A first year race can be a gamble for racers, organisers and event sponsors alike. We ride and race in an outdoor environment that means we have to deal with what the local area delivers. The Hellfire Cup was postponed earlier this year due to disastrous fires that hit the area. Numerous races on the east coast of Australia have been postponed or cancelled in the past few years due to heavy rain. When the reasons that an event goes awry moves from climatic to human – it gets a little bit harder to understand.
The inaugural Brownie Points Burner was run on Sunday 25th, and so much about the event was positive. The Clarendon Farm Retreat afforded accommodation that was more than comfortable, as well as hosting the start/finish for the race. There was plenty of parking and camping available. But the onsite accommodation was well worth booking.
The Taree Tip Trails are becoming well known, with twisting single track threaded through seemingly endless dry bush land and temperate forest. The course offered more than a romp on single track, with a fast opening loop that slowly but surely introduced more and more climbs, building to the KOM. The descent off the back was steep and testing, before a fast run alongside a creek with numerous crossings in dappled light. This was just the start, but it was a great course.
Attracting people can be difficult. A bike race needs to have the right mix of competitors, marshals and event crew. Collaborating with a local club to gain man power in return for a club donation or similar works for many organisations. For a first year event, and one in a regional location, the Brownie Points Burner attracted quite a good elite field. August is still winter, and plenty of racers are happy to find a month where they can justify hanging up the bike, or at least not racing, for a little while.
Racing begun after a relaxed briefing, and the pace was steady with Dylan Cooper setting the pace. With an elite bunch forming fairly soon, it also stayed together for the most part, only losing people to punctures and branches in wheels. Cooper flatted early, and Brendan Johnston flatted once and rode back, yet flatted again.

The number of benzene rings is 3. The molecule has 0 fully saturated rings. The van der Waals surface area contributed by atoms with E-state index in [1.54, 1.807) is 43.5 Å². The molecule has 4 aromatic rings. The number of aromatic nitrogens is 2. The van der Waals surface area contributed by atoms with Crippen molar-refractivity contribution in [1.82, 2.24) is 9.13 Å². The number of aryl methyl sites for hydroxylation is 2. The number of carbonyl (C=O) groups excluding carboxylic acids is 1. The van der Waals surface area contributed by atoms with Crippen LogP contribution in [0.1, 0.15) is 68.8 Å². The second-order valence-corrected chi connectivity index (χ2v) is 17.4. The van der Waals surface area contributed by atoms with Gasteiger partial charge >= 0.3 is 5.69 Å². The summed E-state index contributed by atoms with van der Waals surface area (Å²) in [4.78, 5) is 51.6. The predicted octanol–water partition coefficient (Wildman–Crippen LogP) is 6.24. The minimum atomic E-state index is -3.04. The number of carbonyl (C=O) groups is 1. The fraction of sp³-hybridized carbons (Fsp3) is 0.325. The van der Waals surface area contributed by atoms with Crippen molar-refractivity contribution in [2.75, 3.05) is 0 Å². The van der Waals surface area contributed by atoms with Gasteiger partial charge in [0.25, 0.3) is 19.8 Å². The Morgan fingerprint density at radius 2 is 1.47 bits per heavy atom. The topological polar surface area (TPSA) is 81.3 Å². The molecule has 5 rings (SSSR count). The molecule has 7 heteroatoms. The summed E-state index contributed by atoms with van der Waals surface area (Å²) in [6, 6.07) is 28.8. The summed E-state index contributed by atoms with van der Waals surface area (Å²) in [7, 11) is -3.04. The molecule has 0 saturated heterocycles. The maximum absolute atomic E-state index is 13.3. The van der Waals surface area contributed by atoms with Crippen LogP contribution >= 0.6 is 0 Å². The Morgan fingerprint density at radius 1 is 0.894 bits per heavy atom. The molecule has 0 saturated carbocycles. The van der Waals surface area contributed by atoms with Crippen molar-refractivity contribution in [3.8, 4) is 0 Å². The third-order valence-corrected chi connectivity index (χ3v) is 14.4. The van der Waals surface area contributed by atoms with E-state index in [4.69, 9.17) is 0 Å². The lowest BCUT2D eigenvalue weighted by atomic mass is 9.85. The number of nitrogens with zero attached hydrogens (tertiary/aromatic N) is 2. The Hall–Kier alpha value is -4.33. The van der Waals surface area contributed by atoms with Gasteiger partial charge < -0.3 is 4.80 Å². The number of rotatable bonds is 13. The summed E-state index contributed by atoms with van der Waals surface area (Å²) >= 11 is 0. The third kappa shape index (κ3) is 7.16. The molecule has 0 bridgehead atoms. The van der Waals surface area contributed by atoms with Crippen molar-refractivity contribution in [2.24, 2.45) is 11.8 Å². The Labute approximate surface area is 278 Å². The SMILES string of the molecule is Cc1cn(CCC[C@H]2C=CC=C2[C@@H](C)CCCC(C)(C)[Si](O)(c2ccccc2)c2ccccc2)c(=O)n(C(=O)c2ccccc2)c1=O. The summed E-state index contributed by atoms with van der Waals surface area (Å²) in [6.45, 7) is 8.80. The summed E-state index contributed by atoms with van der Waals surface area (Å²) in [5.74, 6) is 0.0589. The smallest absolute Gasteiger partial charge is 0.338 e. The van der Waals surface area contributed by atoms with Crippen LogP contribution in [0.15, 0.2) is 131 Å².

While I inevitably ended up in no-mans land, we were all together again after about 35km. Some marking was highly ambiguous, leading us through a power line clearing. This was wrong, and by the time the front group had realised, the top 10 riders were back together. So close to half way, and the race had been neutralised.
‘The Wall’ soon after sorted this out, with some able to climb more than others. The following descent again created more gaps, as did single track ability as the route took in the Tip Trails. Thankfully there was a marshall to make sure we got the turn right, as the trail started with a sharp kick into the bush from a fas fire trail descent. It would be easy to miss. The Tip Trails are littered with signage from other racers, motorbike signs, other trail markers, and of course the race signage. It was a bit hard to differentiate, and sometimes didn’t lead the eye into the corner. This technique is essential.
Soon, a couple of riders were doubling back again, to where I was now riding with Anthony Shippard. Kyle Ward came back too, after a flat tyre. We pressed on, once sighting the signage again. Eventually, we split, I dangled, and was dropped. And then climbing to the main road, there were no signs. Again. This had happened the previous day. In some course inspection, we noticed the signs were down. Organisers said that there had been reports of signage being taken down by locals. And now, having to make by with a limited number of event crew, these crucial turns were unmarked and unmanned. People got lost, and people were angry.
One way or another, riders made their way back to Clarendon. Some clocked over 60km, others well over 110km. Some crossed the line in anger, many in relief. Notably, Jason English crossed and went straight to the organisers to advise them of the situation.
Two things were clear: there had been course tampering, and there wasn’t enough crew on hand to cater for that.
But there was still a lot to take away. The area is great, the course is a challenging Marathon route, that could be modified to be brilliant. And the event has been setup with the best intentions for the riders. The foundations are right, but the outcome this year wasn’t quite right.
With some discussion, places were awarded on the 3rd check point. This doesn’t account for some vague marking, but does account for the apparent course tampering. Jason English was the first home, and had been first through CP3. 2nd was Anthony Shippard, and Jarrod Hughes was 3rd.
In the women’s, although Nienke Oostra had a great ride and was first home, it was her team mate Naomi Hansen who had passed CP3 first. Nienke was therefore given 2nd place, and Maggie Synge 3rd.
This race has a lot of potential to be a hard marathon race for the full distance, and a fun and testing race for the half distance. There are plenty of hills out there, more trails to use to modify the route, and lots more racers who could be there. Some missing arrows didn’t ruin my weekend away riding and racing my mountain bike with mates – I’d go again.